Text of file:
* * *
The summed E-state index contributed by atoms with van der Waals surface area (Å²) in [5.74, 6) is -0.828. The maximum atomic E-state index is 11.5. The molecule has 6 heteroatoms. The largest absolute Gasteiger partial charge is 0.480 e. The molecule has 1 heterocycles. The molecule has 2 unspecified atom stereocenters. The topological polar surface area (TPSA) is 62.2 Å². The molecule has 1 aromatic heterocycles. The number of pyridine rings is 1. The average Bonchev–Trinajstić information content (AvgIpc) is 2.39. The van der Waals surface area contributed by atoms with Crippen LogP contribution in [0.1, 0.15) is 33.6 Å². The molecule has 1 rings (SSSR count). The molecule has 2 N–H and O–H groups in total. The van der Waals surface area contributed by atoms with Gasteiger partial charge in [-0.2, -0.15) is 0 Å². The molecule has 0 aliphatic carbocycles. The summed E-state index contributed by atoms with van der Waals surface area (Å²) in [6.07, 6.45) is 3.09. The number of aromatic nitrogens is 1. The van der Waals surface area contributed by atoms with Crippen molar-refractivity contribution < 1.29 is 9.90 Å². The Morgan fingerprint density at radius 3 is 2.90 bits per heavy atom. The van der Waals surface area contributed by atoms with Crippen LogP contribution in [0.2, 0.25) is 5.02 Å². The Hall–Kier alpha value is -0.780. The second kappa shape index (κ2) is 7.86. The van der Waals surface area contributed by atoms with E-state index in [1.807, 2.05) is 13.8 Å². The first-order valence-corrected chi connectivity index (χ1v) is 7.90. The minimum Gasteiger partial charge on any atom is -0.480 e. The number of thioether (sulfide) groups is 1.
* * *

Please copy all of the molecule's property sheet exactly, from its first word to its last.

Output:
The summed E-state index contributed by atoms with van der Waals surface area (Å²) in [5.74, 6) is -0.828. The maximum atomic E-state index is 11.5. The molecule has 6 heteroatoms. The largest absolute Gasteiger partial charge is 0.480 e. The molecule has 1 heterocycles. The molecule has 2 unspecified atom stereocenters. The topological polar surface area (TPSA) is 62.2 Å². The molecule has 1 aromatic heterocycles. The number of pyridine rings is 1. The average Bonchev–Trinajstić information content (AvgIpc) is 2.39. The van der Waals surface area contributed by atoms with Crippen LogP contribution in [0.1, 0.15) is 33.6 Å². The molecule has 1 rings (SSSR count). The molecule has 2 N–H and O–H groups in total. The van der Waals surface area contributed by atoms with Gasteiger partial charge in [-0.2, -0.15) is 0 Å². The molecule has 0 aliphatic carbocycles. The summed E-state index contributed by atoms with van der Waals surface area (Å²) in [6.07, 6.45) is 3.09. The number of aromatic nitrogens is 1. The van der Waals surface area contributed by atoms with Crippen molar-refractivity contribution < 1.29 is 9.90 Å². The Morgan fingerprint density at radius 3 is 2.90 bits per heavy atom. The van der Waals surface area contributed by atoms with Crippen LogP contribution in [0.2, 0.25) is 5.02 Å². The Hall–Kier alpha value is -0.780. The second kappa shape index (κ2) is 7.86. The van der Waals surface area contributed by atoms with E-state index in [1.807, 2.05) is 13.8 Å². The first-order valence-corrected chi connectivity index (χ1v) is 7.90. The minimum Gasteiger partial charge on any atom is -0.480 e. The number of thioether (sulfide) groups is 1.